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Arch, Utah

Erosional Landform Pictures

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This arch, in Arches National Park in Utah, formed by erosion of solid rock. Water is the sculptor, even in deserts like the high Colorado Plateau. (more below)
Natural bridges
Photo (c) 1979 Andrew Alden, licensed to About.com (fair use policy)
Rainfall acts in two ways to erode rock into an arch. First, rainwater is a very mild acid, and in rocks with a calcite cement between its mineral grains, that cement slowly dissolves. A shaded area or a crack, where water lingers, tends to erode faster. Second, water expands as it freezes, so wherever water is trapped it exerts a powerful force upon freezing. It's a safe guess that this second force did most of the work on this arch. But in other parts of the world, particularly in limestone regions, dissolution creates arches.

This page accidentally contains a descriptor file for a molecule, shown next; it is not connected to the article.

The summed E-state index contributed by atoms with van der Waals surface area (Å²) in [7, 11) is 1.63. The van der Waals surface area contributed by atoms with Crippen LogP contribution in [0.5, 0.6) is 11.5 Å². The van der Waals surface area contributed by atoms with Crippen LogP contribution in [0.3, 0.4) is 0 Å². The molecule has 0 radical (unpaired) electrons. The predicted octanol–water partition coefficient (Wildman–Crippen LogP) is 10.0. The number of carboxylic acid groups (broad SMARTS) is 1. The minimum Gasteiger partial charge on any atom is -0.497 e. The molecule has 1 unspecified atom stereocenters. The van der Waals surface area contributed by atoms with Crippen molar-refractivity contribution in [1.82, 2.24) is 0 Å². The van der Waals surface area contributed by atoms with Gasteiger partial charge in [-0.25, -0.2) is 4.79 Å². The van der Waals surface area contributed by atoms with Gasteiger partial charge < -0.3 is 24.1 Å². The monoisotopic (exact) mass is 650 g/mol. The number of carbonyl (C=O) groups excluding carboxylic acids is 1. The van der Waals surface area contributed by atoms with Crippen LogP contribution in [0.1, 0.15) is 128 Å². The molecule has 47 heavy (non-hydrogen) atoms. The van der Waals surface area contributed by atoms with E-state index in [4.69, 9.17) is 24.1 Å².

Another kind of natural arch is a sea arch.

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